A former auto repair shop on Bel Air's North Main Street could be the site of a microbrewery and restaurant and a key for development on the north side of town, according to the business owner.
"We're really early in the process," Phillip Rhudy, the owner and brewmaster for the Independent Brewing Co., said Monday.
Signs in the window, however, announce the brewery will be coming in late fall or early winter.
Rhudy, a 49-year-old Fallston resident, has been a home brewer of beer for about 25 years. He is a former sales manager for a boating equipment firm and remains a consultant in the marine industry.
"It was time to look at doing something different," he said of the career change.
Rhudy said he has not yet applied to the Town of Bel Air for permits, but he and his partners recently signed a lease for the property at 418 N. Main St., which was previously occupied by M&J Complete Auto Care before the business was moved to a new building on Ellendale Street.
Rhudy and his partners have started the process of establishing the business, which he said comes with about $600,000 in startup costs, despite the current strict limitations on new development because of state, county and municipal concerns over Bel Air's water supply.
The Harford County Health Department and the Maryland Department of the Environment have curtailed the town's ability to issue building and subdivision permits while government officials and the operators of the Maryland American Water Company, which supplies water to Bel Air residents, work through water supply issues.
Projects only qualify for a building permit as long as they do not increase demand on the water system.
Rhudy said the microbrewery will use much more water than the auto shop, but "I have enough confidence in a swift resolution that we're going ahead and moving forward."
Bel Air Town Administrator Jim Fielder said Monday that town officials are "working cooperatively" with the Harford County government, the county health department, MDE and Maryland American.
"It's a complex issue, and it takes some time to resolve," Fielder said.
He said there is "nothing specific in terms of actual steps to move forward" yet.
Fielder said town officials "look forward to" receiving applications from Independent Brewing.
"It could be a good project for the town, needless to say," he noted.
Rhudy's main partner is Harry O'Neill, founder and president of Beacon Environmental Services Inc., of Forest Hill. They have six other investors, he said.
Rhudy said he did not have the other investors' permission to release their names, but he noted they are local business people.
The partners have sought additional funding from a bank loan and through the online "crowdfunding" site Kickstarter.
"Basically, it's a small project," he explained. "It's going to be a combination of a 10-barrel brewery and a small restaurant."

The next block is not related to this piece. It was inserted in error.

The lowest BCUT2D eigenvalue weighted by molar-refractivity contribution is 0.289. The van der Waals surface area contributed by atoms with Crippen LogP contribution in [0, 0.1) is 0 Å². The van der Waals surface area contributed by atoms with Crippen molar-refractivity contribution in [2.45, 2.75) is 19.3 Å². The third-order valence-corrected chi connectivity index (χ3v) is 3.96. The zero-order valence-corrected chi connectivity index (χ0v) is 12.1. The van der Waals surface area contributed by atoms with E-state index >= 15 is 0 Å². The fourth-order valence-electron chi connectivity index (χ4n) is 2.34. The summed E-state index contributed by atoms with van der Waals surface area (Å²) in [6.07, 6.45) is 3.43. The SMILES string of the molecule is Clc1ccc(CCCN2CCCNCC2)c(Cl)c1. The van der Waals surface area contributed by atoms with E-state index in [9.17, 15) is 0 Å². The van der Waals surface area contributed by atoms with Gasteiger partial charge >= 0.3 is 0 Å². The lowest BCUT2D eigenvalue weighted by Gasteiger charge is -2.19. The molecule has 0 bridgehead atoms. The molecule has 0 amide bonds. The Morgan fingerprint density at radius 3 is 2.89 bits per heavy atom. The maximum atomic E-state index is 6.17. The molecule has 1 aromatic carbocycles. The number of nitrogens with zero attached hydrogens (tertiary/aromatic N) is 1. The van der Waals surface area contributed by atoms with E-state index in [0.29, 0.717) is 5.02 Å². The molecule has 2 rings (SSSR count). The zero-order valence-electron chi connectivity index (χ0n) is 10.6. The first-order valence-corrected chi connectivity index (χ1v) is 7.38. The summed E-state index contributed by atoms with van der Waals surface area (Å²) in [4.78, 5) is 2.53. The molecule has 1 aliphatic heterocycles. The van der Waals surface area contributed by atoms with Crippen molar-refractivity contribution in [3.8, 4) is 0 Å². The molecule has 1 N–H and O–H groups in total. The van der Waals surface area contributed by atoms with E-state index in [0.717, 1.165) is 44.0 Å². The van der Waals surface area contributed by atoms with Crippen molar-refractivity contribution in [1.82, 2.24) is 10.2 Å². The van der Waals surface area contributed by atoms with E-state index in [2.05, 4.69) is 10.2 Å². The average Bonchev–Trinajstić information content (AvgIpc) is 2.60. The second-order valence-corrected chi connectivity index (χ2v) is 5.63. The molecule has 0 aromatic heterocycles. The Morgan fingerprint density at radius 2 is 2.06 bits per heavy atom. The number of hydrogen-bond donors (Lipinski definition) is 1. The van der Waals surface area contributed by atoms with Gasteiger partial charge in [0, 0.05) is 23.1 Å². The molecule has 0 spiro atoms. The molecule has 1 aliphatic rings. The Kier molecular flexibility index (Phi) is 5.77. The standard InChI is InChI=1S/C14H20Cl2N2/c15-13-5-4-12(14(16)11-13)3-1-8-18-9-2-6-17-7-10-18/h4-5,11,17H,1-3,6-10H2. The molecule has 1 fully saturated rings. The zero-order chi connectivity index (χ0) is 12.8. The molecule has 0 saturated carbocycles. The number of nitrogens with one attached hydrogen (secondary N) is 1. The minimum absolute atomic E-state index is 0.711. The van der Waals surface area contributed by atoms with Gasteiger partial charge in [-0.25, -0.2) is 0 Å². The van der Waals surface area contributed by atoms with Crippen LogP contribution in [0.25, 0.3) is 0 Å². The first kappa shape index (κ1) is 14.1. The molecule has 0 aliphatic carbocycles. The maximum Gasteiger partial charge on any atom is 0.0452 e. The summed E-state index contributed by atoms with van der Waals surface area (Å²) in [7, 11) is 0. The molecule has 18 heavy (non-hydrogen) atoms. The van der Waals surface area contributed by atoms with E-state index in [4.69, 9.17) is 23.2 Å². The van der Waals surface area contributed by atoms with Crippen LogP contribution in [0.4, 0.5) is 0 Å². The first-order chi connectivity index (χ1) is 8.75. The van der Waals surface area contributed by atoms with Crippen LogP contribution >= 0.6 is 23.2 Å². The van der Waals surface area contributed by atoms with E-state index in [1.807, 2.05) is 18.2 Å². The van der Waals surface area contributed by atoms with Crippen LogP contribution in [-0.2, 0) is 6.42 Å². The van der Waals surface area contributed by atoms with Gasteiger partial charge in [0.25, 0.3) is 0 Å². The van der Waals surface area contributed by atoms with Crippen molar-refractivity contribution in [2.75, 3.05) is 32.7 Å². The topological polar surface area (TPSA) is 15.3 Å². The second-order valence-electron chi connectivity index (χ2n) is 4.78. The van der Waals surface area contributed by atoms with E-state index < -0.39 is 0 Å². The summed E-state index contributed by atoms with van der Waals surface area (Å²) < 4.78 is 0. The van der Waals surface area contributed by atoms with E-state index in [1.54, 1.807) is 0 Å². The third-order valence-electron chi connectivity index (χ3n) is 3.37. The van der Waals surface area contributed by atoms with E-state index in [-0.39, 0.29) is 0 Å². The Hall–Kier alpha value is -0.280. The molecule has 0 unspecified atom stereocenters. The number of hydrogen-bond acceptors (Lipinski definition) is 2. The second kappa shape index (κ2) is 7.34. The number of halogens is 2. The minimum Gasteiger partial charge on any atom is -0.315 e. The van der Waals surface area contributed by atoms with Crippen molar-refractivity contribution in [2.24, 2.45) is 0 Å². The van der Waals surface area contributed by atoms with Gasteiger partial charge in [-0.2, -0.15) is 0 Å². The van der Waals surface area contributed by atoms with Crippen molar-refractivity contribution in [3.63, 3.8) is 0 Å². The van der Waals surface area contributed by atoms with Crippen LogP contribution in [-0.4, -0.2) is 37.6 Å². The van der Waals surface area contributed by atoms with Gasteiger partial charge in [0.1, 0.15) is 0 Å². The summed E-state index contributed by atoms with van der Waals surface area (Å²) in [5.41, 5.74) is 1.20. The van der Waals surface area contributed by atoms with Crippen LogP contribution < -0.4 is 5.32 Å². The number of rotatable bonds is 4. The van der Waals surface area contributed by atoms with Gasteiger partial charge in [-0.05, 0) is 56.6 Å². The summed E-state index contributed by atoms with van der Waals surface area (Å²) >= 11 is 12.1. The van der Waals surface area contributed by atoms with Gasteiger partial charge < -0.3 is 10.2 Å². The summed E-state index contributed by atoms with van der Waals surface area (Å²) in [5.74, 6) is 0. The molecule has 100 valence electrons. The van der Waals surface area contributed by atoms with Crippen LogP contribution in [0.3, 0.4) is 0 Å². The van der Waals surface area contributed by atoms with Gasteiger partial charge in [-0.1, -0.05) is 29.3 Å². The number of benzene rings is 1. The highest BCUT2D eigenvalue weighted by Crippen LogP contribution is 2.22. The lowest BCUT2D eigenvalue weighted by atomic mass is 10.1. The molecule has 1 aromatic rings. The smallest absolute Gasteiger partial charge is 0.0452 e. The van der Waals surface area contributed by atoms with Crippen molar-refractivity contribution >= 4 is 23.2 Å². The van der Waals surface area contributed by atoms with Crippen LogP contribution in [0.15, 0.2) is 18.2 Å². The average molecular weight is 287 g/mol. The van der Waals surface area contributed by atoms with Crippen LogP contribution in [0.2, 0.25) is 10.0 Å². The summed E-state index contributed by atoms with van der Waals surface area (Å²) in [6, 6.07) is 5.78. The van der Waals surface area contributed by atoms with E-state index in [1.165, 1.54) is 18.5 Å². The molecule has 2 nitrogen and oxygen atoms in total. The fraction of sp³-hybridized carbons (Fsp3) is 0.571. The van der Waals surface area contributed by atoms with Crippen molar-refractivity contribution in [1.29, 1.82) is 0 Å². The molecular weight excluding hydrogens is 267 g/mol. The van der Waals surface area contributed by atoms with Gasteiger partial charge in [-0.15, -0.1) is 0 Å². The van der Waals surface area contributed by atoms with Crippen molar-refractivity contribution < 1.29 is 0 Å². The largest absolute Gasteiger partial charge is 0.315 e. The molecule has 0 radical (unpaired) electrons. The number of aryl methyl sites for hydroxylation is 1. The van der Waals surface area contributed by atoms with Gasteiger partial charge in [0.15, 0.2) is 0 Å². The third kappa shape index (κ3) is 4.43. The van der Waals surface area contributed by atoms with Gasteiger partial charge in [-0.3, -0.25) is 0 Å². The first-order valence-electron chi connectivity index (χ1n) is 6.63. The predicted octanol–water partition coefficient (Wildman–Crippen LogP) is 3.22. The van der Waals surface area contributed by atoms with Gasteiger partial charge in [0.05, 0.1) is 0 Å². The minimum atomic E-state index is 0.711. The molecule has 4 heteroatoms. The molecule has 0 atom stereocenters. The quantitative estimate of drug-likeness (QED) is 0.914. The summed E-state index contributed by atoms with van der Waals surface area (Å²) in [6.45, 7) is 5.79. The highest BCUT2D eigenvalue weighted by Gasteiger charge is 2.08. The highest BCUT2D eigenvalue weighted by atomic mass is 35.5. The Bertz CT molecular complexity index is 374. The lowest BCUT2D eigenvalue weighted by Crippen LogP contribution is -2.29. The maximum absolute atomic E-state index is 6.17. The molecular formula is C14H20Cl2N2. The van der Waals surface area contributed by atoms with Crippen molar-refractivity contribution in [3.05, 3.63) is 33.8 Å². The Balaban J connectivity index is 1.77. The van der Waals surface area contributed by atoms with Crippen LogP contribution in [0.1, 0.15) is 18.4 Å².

Rhudy said 10 barrels per batch of beer would be produced at the brewery.
"It's really about the community and bringing a nice craft beer establishment to an area that could be redeveloped," he said.
Banners proclaiming the arrival of Independent Brewing have been placed in the windows and hung from one of the four garage doors of the former auto repair shop, which Rhudy said is owned by the McComas family of Harford County.
Half of the garage would be converted into the brewery and a kitchen, and the other half would be a tap room and public gathering area.
The former showroom would serve as a formal dining area.
Rhudy said the plan is for visitors to either buy the beer for on-site consumption or take it to go in growlers. They would also sell the beer in kegs through a distributor.
He plans to eventually put the beer in "smaller packaging" such as cans. If the company does incorporate canning, it would be through a mobile canning company that would bring all of the necessary equipment to the brewery.
"We have no intentions, in that location, of putting in a bottling or processing facility," Rhudy said.
He said mobile canning is "an ideal solution for a small brewery because they come with everything they need."
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The new company has also been announced via the "Independent Brewing Company" page on Facebook, and the company truck, a 1951 Ford F1 pickup, was in Bel Air's Independence Day parade Friday.
"Our Facebook page blew up in the next two days [after the parade], with people finding out about us," Rhudy said.
The site is within a cluster of commercial buildings at the intersection of North Main and Ellendale streets, and the building slated for the brewery is between the Splish Splash car wash and The Mill of Bel Air supply center.
It is also a few blocks from the trail head of the southern portion of the Ma & Pa Heritage Trail at Ellendale and Williams Street.
That section covers nearly two miles between Williams Street and Heavenly Waters Park along North Tollgate Road, according to The Ma & Pa Heritage Trail website.
Rhudy said he hopes the presence of the brewery and restaurant would help spur the connection of the southern section of the trail and the northern portion in Forest Hill, which covers 1.7 miles between Friends Park and Blake's Venture Park, according to the trail website.
"We'd like to have our project be very centric to the trail and bring in runners and cyclists and dog walkers," he said.